Panama 2018: Gloria’s New Grandbaby

Gloria’s youngest son Luis and his partner Lynette have just give birth to their first child, a little boy named Axel Antonio. This is Gloria’s fourth grandchild, joining Gabrielito and Alia, and Milenys.

Luis has a good job working security at the Decameron Hotel. He and Lynette have been together since she was fourteen; she moved in with the Samanegos and lived with Luis in his bedroom. They are still living there, but Gloria and papa Luis are finishing a small house for them next to the main house. Gloria is extremely straightforward about sexual matters; a condition of Lynette moving in was that they not start a family until they were ready as a couple. Luis is now 22 or so, and I imagine Lynette is 20 or close to it.

Friend and regular readers Phyllis and Sally will remember our first visit to Panama 10 years ago, when we and our late friend Marilyn sat around the dining room table looking at XRays of Luis’ clubbed foot, showing all sorts of metal in the foot from previous interventions. He had a badly withered leg that kept breaking just because of his body weight, and at that moment had been in a cast for many weeks — far longer than he should have been. Luis was being treated at the free public hospital in Panama City, which is one rung below the hospital where Minga goes. I can barely imagine. I intervened to have Luis see a private orthopedic doctor, who removed the cast, prescribed shoes with a lift to compensate for Luis’ uneven leg lengths and a toe box in the front to provide better balance. Luis also got six months of physical therapy to strengthen the leg.

Some of my interventions are more successful than others, but this was a big one. Luis’ entire life has been different: no more sitting inside in a cast while the other kids were outside playing. His bad leg, while not normal in size, has held up even as his body has evolved into a heavier adult male size — Gloria was afraid he would wind up in a wheelchair, which hasn’t happened. He is able to work, and walks pretty normally.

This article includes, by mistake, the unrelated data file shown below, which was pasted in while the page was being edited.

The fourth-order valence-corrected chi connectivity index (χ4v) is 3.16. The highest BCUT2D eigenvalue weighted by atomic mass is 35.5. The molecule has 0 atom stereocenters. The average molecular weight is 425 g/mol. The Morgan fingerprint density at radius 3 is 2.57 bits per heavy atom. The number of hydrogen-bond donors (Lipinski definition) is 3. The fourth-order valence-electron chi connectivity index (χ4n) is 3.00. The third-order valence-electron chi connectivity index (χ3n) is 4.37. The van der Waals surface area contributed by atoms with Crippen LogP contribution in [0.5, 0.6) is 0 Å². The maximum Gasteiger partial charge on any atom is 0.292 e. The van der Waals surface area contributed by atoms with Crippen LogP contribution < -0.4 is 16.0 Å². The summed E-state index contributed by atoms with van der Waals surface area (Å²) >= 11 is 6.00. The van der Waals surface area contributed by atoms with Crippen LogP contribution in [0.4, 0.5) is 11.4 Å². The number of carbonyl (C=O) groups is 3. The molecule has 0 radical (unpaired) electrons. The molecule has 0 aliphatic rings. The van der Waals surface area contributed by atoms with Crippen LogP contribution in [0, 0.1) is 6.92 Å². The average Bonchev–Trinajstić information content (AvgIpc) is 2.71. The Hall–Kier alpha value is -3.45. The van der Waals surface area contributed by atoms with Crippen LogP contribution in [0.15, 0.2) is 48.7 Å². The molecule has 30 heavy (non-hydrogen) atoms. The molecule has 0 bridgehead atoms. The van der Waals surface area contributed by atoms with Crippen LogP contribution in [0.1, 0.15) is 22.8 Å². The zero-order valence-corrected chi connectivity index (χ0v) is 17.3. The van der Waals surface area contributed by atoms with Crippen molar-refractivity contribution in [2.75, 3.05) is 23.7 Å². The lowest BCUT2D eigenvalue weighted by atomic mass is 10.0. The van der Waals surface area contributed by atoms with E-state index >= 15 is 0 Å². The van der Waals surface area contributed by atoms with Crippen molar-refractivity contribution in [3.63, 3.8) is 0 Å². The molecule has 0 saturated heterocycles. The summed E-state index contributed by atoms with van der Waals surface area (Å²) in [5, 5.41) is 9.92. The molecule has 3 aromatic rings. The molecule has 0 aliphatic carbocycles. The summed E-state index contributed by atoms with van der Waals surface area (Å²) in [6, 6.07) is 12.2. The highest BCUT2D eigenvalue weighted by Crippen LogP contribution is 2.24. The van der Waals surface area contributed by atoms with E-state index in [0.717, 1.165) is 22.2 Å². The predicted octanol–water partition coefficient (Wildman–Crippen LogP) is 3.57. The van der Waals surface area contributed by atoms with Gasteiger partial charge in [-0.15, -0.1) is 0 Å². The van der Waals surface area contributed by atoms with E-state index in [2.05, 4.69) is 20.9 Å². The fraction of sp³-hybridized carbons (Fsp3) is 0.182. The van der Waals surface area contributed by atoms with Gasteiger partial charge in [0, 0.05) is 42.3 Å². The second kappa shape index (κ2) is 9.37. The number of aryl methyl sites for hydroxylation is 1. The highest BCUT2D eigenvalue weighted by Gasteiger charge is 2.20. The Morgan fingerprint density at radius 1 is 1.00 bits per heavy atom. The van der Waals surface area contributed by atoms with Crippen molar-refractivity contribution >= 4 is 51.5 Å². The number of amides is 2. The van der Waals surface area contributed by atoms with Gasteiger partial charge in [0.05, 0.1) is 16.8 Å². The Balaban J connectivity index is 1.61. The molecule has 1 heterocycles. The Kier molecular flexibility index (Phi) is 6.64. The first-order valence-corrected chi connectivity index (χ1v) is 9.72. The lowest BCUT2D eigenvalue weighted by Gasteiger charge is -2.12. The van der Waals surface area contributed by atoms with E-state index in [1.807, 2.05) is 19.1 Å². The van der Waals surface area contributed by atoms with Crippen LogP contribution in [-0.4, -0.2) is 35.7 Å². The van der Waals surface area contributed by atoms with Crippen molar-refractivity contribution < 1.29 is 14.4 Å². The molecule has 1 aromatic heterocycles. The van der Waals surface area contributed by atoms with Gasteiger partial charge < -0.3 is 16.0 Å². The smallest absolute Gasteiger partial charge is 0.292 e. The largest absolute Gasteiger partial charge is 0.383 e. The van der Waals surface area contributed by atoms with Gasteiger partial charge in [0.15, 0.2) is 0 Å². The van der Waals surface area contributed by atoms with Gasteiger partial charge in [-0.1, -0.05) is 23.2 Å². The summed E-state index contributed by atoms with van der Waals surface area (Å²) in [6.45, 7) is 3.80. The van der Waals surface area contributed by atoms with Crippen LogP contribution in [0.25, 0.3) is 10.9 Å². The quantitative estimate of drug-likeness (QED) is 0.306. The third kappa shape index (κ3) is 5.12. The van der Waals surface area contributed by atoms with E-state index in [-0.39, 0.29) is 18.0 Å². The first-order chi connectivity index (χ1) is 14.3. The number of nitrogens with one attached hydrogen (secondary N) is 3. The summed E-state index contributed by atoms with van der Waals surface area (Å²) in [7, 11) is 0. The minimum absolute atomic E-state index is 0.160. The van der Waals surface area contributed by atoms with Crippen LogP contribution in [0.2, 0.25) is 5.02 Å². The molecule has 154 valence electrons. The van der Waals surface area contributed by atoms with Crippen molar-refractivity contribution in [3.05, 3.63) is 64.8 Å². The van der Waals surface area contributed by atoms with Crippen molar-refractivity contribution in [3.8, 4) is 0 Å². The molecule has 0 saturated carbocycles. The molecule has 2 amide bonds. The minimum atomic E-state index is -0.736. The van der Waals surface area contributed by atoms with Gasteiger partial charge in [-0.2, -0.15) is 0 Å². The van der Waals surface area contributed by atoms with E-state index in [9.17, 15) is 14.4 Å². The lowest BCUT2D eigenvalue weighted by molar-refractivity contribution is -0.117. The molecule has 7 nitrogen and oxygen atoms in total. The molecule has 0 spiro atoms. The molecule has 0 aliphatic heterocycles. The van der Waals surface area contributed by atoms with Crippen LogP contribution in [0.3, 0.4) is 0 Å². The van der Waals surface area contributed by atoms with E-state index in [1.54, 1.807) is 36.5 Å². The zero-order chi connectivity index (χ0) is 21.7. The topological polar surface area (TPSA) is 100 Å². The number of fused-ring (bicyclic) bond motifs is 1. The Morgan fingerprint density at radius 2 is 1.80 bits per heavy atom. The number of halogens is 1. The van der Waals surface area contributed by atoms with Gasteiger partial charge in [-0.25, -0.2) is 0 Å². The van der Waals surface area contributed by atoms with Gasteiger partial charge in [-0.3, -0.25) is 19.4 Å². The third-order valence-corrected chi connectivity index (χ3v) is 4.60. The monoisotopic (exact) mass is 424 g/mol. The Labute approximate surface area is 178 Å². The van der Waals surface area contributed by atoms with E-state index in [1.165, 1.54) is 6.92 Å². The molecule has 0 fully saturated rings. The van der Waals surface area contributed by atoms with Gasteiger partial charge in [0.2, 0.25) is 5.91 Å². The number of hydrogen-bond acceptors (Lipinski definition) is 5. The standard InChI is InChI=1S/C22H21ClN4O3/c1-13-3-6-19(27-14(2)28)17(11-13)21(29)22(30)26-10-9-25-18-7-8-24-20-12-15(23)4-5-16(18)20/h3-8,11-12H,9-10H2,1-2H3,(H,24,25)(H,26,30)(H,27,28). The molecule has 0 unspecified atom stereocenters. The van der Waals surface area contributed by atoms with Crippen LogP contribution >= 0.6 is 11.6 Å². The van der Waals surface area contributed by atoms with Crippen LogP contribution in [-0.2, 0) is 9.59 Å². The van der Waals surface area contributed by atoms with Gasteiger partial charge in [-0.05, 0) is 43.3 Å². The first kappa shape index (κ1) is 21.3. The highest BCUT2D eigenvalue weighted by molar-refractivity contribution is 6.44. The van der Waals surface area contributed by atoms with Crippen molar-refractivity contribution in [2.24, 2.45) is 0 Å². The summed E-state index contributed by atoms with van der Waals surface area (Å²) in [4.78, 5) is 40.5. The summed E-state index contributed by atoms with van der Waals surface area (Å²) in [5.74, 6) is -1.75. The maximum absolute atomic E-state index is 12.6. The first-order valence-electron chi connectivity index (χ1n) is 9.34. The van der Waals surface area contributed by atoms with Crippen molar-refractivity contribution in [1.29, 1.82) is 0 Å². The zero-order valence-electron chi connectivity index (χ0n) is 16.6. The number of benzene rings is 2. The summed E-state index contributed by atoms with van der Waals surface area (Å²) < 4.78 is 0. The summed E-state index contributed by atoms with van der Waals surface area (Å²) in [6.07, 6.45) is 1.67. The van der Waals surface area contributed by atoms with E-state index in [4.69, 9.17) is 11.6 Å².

Now he is a father, and in what appears to be a stable long term relationship. He is a loving son. Those of us who have visited Panama and know this young man can take great joy in seeing him grown up.

Welcome to the world, little Axel Antonio. 🙂

Panama 2018: Ana’s Birthday

Ana celebrated her 63rd birthday on May 3, and here she is with her mother, Minga. Minga is 76; she had Ana when she was 13. Ana was actually raised in the village by Minga’s aunt, and when I was in the Peace Corps in the late 1960’s, Minga already had five more children. She was by then 26. Ana used to come around regularly, but she didn’t live with the Delgados.

These days Ana and her mother are close. Ana is providing Minga a home, and care, during the week while she undergoes dialysis in Panama City.

Ana is a kind, soft-spoken, thoughtful, lovely, deeply religious woman. She has a long term spouse, Raoul. They have raised their own family, and now are raising Mileybus. They are good people. Ana is a good person. Like her mother.

Happy Birthday Ana, from all of us. 🙂

Panama 2018: Mileybus and Minga

Mileybus is Minga’s great-granddaughter. For those of you interested in the family tree, Minga’s eldest daughter Ana is the mother of Titi, who is the actual mother of Miley. Titi lives in Rio Hato and has a large family — you can practically date when birth control became widely available by the size of the families in this generation. Miley is the youngest. Ana and her husband Raoul have raised Miley since she was born, and Miley calls Ana “Mama”. Miley does know that Titi is her mother, and that all the kids in that family are siblings. She visits when Ana and she are in the village. Miley is already an aunt. One of her elder sisters, Joelis, lives in the village and has a young baby.